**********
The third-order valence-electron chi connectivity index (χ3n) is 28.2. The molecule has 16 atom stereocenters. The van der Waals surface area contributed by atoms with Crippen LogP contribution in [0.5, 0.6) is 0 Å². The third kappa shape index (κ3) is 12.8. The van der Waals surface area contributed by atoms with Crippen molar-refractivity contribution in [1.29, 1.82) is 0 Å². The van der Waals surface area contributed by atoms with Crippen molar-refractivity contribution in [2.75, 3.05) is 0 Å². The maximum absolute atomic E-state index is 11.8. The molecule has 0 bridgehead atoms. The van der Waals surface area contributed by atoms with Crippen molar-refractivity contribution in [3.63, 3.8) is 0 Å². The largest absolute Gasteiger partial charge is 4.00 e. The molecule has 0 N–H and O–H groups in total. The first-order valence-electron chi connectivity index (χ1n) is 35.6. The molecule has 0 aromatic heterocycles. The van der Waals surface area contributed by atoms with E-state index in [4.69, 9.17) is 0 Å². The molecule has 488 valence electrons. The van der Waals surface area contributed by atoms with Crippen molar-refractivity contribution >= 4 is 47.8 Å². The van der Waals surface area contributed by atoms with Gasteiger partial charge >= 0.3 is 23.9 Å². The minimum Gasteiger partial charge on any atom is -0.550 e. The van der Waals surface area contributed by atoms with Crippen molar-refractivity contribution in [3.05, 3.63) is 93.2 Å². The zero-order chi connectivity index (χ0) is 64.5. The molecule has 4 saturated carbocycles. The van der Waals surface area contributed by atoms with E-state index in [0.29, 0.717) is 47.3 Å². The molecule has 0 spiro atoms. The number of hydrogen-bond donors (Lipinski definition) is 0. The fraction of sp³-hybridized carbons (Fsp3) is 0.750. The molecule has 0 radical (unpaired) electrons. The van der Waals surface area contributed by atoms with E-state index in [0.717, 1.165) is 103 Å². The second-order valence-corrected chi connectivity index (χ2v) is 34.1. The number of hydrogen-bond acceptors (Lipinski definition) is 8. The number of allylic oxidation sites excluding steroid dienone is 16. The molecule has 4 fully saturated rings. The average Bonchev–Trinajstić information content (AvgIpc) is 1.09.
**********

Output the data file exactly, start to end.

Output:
The third-order valence-electron chi connectivity index (χ3n) is 28.2. The molecule has 16 atom stereocenters. The van der Waals surface area contributed by atoms with Crippen LogP contribution in [0.5, 0.6) is 0 Å². The third kappa shape index (κ3) is 12.8. The van der Waals surface area contributed by atoms with Crippen molar-refractivity contribution in [1.29, 1.82) is 0 Å². The van der Waals surface area contributed by atoms with Crippen molar-refractivity contribution in [2.75, 3.05) is 0 Å². The maximum absolute atomic E-state index is 11.8. The molecule has 0 bridgehead atoms. The van der Waals surface area contributed by atoms with Crippen molar-refractivity contribution in [3.63, 3.8) is 0 Å². The largest absolute Gasteiger partial charge is 4.00 e. The molecule has 0 N–H and O–H groups in total. The first-order valence-electron chi connectivity index (χ1n) is 35.6. The molecule has 0 aromatic heterocycles. The van der Waals surface area contributed by atoms with E-state index in [4.69, 9.17) is 0 Å². The molecule has 488 valence electrons. The van der Waals surface area contributed by atoms with Crippen molar-refractivity contribution >= 4 is 47.8 Å². The van der Waals surface area contributed by atoms with Gasteiger partial charge >= 0.3 is 23.9 Å². The minimum Gasteiger partial charge on any atom is -0.550 e. The van der Waals surface area contributed by atoms with Crippen molar-refractivity contribution in [3.05, 3.63) is 93.2 Å². The zero-order chi connectivity index (χ0) is 64.5. The molecule has 4 saturated carbocycles. The van der Waals surface area contributed by atoms with E-state index in [0.29, 0.717) is 47.3 Å². The molecule has 0 spiro atoms. The number of hydrogen-bond donors (Lipinski definition) is 0. The fraction of sp³-hybridized carbons (Fsp3) is 0.750. The molecule has 0 radical (unpaired) electrons. The van der Waals surface area contributed by atoms with E-state index in [0.717, 1.165) is 103 Å². The second-order valence-corrected chi connectivity index (χ2v) is 34.1. The number of hydrogen-bond acceptors (Lipinski definition) is 8. The number of allylic oxidation sites excluding steroid dienone is 16. The molecule has 4 fully saturated rings. The average Bonchev–Trinajstić information content (AvgIpc) is 1.09.